Quick: how much were Social Security, Medicaid and food stamps cut by the sequester? Zero, you say? Those programs were exempted from sequester cuts, and Medicare was reduced by only 2%? Correctomundo!
So what was Andrea Mitchell thinking when she claimed on her MSNBC show that the sequester "gutted" social programs? You tell me. View the video after the jump.
An article in Monday’s U.S. News & World Report by Ken Walsh, a veteran journalist who covered five presidencies, notes a growing “unhealthy antagonism … between the West Wing and the mainstream media.” If the assessment is accurate, it could mean that the press, after four years of mindless obeisance to this administration, is finally ready to provide frank coverage, warts and all.
The sea change, if one is in the cards, started with the now-infamous brouhaha involving another old hand, Bob Woodward, and White House economic adviser Gene Sperling. Since Woodward publicly asserted that he was threatened by the administration, a number of White House correspondents have come forward to affirm that the press has long been expected to show deference and go with the administration-provided narrative or keep quiet.
David Axelrod has written Gene Sperling off as a political lightweight lacking the tonnage to have intimidated Bob Woodward in their dust-up over the sequester.
Appearing on today's Morning Joe, Axelrod sarcastically asked "what is Gene Sperling going to do to Bob Woodward? Bob Woodward, who faced down H.R. Haldeman as a young man, feels intimidated by Gene Sperling?" You really have to hear the sneer in Axelrod's voice as he pronounces the name "Gene Sperling" to appreciate just how far under the bus Axelrod was willing to throw a fellow member of Team Obama. View the video after the jump.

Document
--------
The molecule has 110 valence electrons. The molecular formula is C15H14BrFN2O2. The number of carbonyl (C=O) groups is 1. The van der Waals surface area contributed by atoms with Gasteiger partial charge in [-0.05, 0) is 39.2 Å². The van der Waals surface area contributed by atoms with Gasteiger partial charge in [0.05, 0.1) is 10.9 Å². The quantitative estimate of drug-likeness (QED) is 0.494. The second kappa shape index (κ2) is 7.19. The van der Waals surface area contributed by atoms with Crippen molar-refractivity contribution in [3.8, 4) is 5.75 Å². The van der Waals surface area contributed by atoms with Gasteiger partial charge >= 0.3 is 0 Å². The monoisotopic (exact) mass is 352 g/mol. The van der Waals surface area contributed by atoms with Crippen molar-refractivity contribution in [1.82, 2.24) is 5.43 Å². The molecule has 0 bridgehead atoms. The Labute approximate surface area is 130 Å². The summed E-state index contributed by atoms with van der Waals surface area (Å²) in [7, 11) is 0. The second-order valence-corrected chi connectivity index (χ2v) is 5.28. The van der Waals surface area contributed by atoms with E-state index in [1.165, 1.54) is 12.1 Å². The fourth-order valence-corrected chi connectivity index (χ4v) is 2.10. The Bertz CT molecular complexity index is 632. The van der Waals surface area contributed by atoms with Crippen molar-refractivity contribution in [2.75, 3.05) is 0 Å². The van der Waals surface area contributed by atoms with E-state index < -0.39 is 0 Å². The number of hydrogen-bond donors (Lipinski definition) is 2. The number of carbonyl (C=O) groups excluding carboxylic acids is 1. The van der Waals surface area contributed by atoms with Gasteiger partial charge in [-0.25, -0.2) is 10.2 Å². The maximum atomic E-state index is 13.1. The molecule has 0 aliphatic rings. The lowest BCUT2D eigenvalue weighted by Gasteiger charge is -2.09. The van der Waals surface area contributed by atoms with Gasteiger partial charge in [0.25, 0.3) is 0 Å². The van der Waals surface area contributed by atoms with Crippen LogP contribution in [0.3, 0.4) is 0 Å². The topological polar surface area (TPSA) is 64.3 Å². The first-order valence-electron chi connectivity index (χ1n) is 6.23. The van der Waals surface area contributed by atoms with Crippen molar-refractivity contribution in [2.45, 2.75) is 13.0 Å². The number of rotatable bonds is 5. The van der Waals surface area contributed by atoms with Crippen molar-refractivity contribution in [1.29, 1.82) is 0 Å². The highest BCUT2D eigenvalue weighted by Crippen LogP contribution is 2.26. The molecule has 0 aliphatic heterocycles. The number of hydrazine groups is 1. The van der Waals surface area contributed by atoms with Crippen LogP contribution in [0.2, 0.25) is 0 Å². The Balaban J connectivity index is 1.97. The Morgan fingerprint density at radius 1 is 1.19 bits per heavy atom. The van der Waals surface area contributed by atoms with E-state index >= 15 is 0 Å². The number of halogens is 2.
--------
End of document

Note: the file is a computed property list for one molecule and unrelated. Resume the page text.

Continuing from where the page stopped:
There's a reason why Rush Limbaugh talks about "state-run media." On National Public Radio, Friday night's story on the embarrassing zero-jobs story included three experts for soundbites: current Obama economic spinner Gene Sperling, former Obama economic spinner Jared Bernstein, and the current Democrat Mayor of Philadelphia, Michael Nutter, who blamed "senseless" congressional (read Republican) spending restraint.
It's not like NPR couldn't find a Republican anywhere to interview. Their view only came up when reporter Scott Horsley was discussing how reasonable Obama was being: "The administration's move to scrap smog regulations today could also be seen as an olive branch to Republicans and the business community." He didn't even say "proposed new smog regulations that would shut coal plants and cost more jobs." He just implied Republicans are pro-smog.
Give Gene Sperling credit--he managed to keep a straight face. Sent out onto the White House lawn to explain away the horrendous jobs report showing that the economy created no new jobs in August, the director of the White House National Economic Council actually resorted to blaming the economy inherited from George W. Bush, then making the mind-boggling boast that the failed Obama stimulus program somehow made an 11-million job difference.
Sperling was speaking with Chris Cillizza of the Washington Post, guest hosting for Chuck Todd on MSNBC's Daily Rundown. View video after the jump.
MSNBC's Chuck Todd on the December 7 "Daily Rundown" was uncharacteristically heated in his opposition to the compromise between President Barack Obama and congressional Republicans on extending the Bush tax rates.
Interviewing a Treasury Department official, Todd used flawed statistics to malign the proposed two-year extension of tax breaks for all families as unacceptably expensive.
"The cost of this is astronomical though," proclaimed the NBC Political Director. "The payroll tax cut means essentially borrowing from the Social Security trust fund to do this temporary payroll tax. I mean, it's 120 billion, that's a lot of money!"
♪♫ ♪ Say, say, one, nine, three, zero, party over, oops, out of time! So tonight I'm gonna party like it's 1929! ♪♫ ♪
It's the kind of rhetoric legislators in Congress were probably hearing following the economic downturn that occurred in 1929, which instigated the infamous Smoot-Hawley Tariff Act of 1930 that sent U.S. tariff rates sky high. That is, the February 11 issue of BusinessWeek, showing all the disadvantages of free trade for the United States and ignoring the advantages.
An article, "Economists Rethink Free Trade," by BusinessWeek Washington Bureau Chief Jane Sasseen ignored the benefits of free trade and the consequences of enacting anti-free trade policies.